In a trading update for the year ended June 30, the company said it completed a total 17,856 homes, compared to 17,579 last year.
That included 17,111 of wholly-owned completions, up 2.6% on the previous year, and joint venture completions of 745, down 17.1%.
The operating margin rose to 18.9% in the year from 17.7% in 2018, supported by the decision to buy sites with higher margins and refinements to new housing ranges.
The disposal of legacy commercial assets and the reversal of inventory impairment provisions also added 50 basis points to the margin.
Average selling prices fall
However, the average selling price for the year fell to £274,000 from £288,900 due to change in the mix of completions.
Affordable home completions were up 10.4% to 3,578 while private home completions increased 0.7% to 13,533.
The average selling price of affordable homes rose to £131,000 from £123,700 but private home prices dropped to £312,000 from £328,000.
Barratt said its joint ventures delivered a better-than-expected profit of £35mln, compared to £18.6mln last year, mainly due to gains on land sales.
Profit to beat expectations
The company expects total pre-tax profit for the year to exceed analysts’ estimates, rising to £910mln from £835.5mln in 2018.
Following a slowdown in the central London housing market, Barratt has been focusing on building in areas outside the city.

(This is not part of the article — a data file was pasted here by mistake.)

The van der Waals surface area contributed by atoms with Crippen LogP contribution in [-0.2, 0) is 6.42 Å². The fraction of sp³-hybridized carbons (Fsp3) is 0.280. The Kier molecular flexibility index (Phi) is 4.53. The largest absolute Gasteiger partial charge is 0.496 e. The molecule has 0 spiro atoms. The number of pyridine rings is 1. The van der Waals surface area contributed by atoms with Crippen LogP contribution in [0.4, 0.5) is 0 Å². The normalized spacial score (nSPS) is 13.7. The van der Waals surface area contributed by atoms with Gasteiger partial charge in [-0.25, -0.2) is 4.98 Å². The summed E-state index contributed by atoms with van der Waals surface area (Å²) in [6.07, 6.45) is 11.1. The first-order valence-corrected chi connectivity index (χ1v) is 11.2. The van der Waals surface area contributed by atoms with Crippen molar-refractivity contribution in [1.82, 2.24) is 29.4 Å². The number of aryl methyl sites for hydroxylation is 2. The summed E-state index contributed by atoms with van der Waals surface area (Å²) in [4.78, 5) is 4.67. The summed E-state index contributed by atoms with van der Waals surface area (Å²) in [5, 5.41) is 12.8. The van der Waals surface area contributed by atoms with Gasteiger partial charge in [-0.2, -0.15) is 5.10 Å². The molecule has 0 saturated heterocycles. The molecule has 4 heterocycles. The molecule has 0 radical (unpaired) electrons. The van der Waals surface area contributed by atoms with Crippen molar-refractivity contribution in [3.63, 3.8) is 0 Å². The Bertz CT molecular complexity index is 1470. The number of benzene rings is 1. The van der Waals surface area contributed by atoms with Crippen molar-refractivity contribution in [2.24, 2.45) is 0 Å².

The group has 18 private homes due for completion in its wholly-owned central London portfolio, compared to 145 last year.
As part of its strategy to move outside of central London, the firm sold its 50% stake in the Aldgate Place development to its joint venture partner. It now has two active central London joint ventures -- one at Fulham Riverside and the other at Nine Elms.
Barratt ended the year with net cash of £765mln, down from £791.3mln last year but ahead of guidance.
Forward sales rise
It had total forward sales, including joint venture, of 11,419 homes worth £2.6bn, up from 10,155 homes at £2.2bn last year.
Looking ahead the company said it remains focused on further margin improvements and delivering its medium-term targets of volume growth of 3-5%, land acquisition at a minimum 23% gross margin and a minimum 25% return on capital employed.
“Whilst there remains some economic and political uncertainty, the group is in a strong position,” Barratt said.
“We have a substantial net cash balance, a well-capitalised balance sheet, a healthy forward sales position, a continued focus on delivery of operational improvements across our business and an ongoing commitment to deliver the highest quality homes across the country.
“We believe that this gives us the resilience and flexibility to react to potential changes in the operating environment in fiscal year 2020 and beyond.”
In morning trading, shares were little changed at 576.2p.
Barratt remains a well-run business, says Peel Hunt
Peel Hunt maintained a 'buy' rating and target price of 630p as it raised its forecasts for 2019 by 2%.
"The group’s margin story has been a key differentiator over the last 6-12 months especially as others have been hit by quality and leasehold concerns," the broker said.
"While a chunk of the value gap has now been closed, Barratt remains a well-run business."